An LMS for Training... What is it?
LMS stands for learning management system. As the name implies, you can use an LMS for training or educational purposes. it is a place that houses your e-learning content. But it can do more than that. Here are a sampling of things fairly typical of an LMS.
Assign training to individual users or to groups containing users
Set a training recurrence schedule
Run reports, scheduled or on the fly, to get training statuses (and more)
Group courses together to create programs or qualifications
Accept a variety of training document types:
Word and PDF
Set-up custom permissions for varying levels of training administration
Some vendors selling an LMS for training also offer "off-the-shelf" training content in a variety of fields. If you don't have much in the way of content, this could be a very good thing. So, will all that an LMS can do or come with, how do you pick a good one? Let's find out.
Key Tips for Picking an LMS
As is the case with many things, if you are in the market for something, there will be someone trying to sell it to you. And there's nothing wrong with that. But, it does mean that there is the possibility that the product is put in the best, not necessarily typical, light possible. Not only that, but there are some key features that you are likely to need such that any LMS for training you choose will be a fit for your needs. With that in mind, lets look at some things you need to improve your odds at choosing a good LMS.
Don't Make This Decision Alone
No matter how great you are at your job, projects, etc., choosing an LMS can be a big deal. Further, if you get it wrong, you could be stuck with it for years to come. So, make sure there is at least one other person to help with the evaluation process. In truth, there are at least two other specialist that come to mind, in the fields of IT and legal, that I can see being needed. This helps to hedge your bets against not seeing problems that someone else is all to familiar with. You need to consider your experience as well as the experience of anyone on your team.
If you have never used an LMS, you need to decide with your team and decision maker what things you value most in getting such a system. It can be very easy to get dazzled by what's out there. I have seen some truly great learning management systems. But, consider where your company is right now and what it really needs. Do you need an expensive luxury sedan with all the bells and whistles? Or do you need a sturdy workhorse of a truck to improve on the essentials of training management?
One thing that helps make this determination easier is the estimated budget. That will narrow your options in a hurry, though it needs to be large enough to account for any content you may want to get. From experience, training content packages can be as expensive or more expensive than the LMS itself.
Give Yourself Lots Of Time
I found out by accident that the LMS a company was using had been acquired by another company. I literally happened to be looking at their website and saw the name change. I quickly inquired and confirmed that it was being bought out. That meant that a major change was coming for the system used. The acquiring company was keeping much of the content, but the LMS platform looked very different and functioned differently.
I already had the mindset to start looking into other options before this. It was decided that alternatives should be considered but also try out the new system before the renewal of the current system. That renewal was coming up in about five months. As I was investigating this, and I had another member of management helping me, another LMS dropped into the lap of our Vice President to try out. After discussing, it was determined that there wasn't enough time to look at more options than the two we had.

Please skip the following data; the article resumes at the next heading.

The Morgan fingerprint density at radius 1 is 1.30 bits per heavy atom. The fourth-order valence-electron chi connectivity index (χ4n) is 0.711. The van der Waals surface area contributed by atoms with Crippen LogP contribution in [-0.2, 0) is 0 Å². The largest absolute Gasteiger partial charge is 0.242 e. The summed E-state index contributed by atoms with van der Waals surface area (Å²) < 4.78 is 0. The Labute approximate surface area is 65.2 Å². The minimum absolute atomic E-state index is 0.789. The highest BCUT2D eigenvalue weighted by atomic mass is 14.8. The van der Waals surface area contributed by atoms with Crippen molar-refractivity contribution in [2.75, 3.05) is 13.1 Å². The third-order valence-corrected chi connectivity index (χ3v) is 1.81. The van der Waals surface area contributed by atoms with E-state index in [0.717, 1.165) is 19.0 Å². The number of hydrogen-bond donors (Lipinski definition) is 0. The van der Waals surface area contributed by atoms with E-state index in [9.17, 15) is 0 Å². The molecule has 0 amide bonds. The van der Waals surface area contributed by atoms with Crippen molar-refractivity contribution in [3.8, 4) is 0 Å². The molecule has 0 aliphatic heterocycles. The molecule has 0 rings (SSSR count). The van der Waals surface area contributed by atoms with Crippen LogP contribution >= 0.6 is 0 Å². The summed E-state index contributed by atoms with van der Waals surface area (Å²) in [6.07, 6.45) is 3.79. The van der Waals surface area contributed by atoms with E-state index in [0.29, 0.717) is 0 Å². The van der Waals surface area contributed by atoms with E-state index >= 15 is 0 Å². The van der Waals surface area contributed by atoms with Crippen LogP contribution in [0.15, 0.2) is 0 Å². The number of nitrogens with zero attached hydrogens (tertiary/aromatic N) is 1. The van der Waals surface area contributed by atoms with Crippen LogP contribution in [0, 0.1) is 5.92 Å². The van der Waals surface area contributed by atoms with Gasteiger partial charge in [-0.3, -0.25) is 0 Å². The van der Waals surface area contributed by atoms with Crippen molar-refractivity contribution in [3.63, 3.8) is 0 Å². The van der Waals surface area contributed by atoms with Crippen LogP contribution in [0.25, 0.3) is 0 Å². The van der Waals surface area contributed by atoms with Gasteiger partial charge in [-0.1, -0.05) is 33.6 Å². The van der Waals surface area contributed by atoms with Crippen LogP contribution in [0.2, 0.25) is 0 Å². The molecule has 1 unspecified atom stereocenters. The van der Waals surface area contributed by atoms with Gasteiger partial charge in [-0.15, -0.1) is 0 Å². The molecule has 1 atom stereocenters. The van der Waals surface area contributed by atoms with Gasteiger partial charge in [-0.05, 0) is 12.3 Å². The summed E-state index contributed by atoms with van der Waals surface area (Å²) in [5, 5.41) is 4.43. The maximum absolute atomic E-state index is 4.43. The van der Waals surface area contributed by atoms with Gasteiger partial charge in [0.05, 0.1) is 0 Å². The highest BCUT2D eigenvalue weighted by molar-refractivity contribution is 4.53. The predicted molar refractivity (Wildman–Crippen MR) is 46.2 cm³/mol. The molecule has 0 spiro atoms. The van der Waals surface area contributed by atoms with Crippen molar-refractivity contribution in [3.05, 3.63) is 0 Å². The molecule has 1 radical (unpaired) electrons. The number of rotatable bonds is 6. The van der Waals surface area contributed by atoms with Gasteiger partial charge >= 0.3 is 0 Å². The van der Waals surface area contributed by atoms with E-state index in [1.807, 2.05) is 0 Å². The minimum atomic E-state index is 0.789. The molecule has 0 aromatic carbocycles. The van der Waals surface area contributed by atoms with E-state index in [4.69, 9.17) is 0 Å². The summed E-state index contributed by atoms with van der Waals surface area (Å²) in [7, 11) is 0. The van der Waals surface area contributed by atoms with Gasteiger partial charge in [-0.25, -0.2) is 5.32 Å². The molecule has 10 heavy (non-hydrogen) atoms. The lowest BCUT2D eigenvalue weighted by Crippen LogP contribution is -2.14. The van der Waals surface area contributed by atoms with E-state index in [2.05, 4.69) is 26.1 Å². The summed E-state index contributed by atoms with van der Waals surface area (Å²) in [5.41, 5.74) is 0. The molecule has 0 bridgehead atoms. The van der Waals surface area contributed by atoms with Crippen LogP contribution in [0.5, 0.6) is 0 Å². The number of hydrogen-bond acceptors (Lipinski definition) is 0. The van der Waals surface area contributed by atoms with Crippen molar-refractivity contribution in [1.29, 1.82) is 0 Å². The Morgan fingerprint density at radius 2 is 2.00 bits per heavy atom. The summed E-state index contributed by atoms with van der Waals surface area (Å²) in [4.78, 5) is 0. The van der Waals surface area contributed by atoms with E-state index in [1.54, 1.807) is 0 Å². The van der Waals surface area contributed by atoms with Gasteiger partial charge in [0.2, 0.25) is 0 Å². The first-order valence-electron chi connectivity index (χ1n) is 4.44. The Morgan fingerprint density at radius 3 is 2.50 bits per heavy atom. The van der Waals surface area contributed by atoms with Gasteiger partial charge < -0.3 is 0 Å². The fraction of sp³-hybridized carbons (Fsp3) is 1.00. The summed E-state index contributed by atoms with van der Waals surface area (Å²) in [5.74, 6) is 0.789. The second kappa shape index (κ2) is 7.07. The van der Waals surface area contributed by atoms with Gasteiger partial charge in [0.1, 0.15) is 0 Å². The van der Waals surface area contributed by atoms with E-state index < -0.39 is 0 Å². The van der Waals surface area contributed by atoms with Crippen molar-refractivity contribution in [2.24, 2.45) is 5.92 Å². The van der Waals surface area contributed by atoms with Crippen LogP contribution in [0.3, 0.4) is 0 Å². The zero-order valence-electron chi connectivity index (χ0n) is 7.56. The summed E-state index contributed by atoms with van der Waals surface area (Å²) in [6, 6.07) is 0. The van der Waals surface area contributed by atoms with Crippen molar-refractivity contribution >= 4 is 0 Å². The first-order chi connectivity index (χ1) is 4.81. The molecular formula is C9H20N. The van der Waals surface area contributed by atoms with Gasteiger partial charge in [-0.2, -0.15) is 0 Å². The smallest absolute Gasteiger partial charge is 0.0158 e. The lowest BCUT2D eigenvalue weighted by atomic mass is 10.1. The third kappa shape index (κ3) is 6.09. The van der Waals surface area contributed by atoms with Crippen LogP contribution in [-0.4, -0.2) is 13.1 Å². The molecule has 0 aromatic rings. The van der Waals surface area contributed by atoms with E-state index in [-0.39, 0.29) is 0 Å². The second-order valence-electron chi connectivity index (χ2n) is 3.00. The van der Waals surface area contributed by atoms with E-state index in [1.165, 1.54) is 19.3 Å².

That wasn't a good time in large part because none of the two of them let me try them out as admins. So, there was a lot about the two choices that we couldn't see until we bought them. And there were definitely problems with the one we chose. So, it's key to stay abreast of what's happening with your vendors and renewal dates so that you have ample time. You will need that time, at least in part, to look for a suitable LMS for your specific needs.
There is another big reason you will need to give a lot of time in picking an LMS. The implementation stage can be very lengthy. This may not be as large of a problem for smaller, single location companies. But the bigger and more varied your positions are, the more time will be needed to put things together. Your decision makers, with your assistance, will need to firmly understand and decide on what will be done in the system and what won't be done upon implementation. That doesn't mean it has to stay like that. If you choose a flexible system with many options, nothing says you can't take advantage of those things. Just remember to learn to crawl before you try to run at the speed of light!
You Really Need To Try It Out
Really, this is true for many things. But it is especially true for choosing an LMS. You don't just take a car salesperson's word that a car is one you will like. They have you take a test drive to get a feel for it. That's demonstrating that it either is what they said, and you like it, or it isn't. So, you will not really know if the system is a good fit until you try it out yourself, not just having the vendor demonstrate it for you.
Any decent vendor will either have a knowledgeable salesperson or technical type person present on any demonstration they give to show off the system. And they will know more about how it is built and how to present it so that you may not see certain flaws in the system. So they can make it look easy to use. But don't settle on them letting you see the system and some of their content from the perspective of an end user only. Oh no! If you are part of the process in acquiring an LMS, chances are that you are going to be more than just an end user.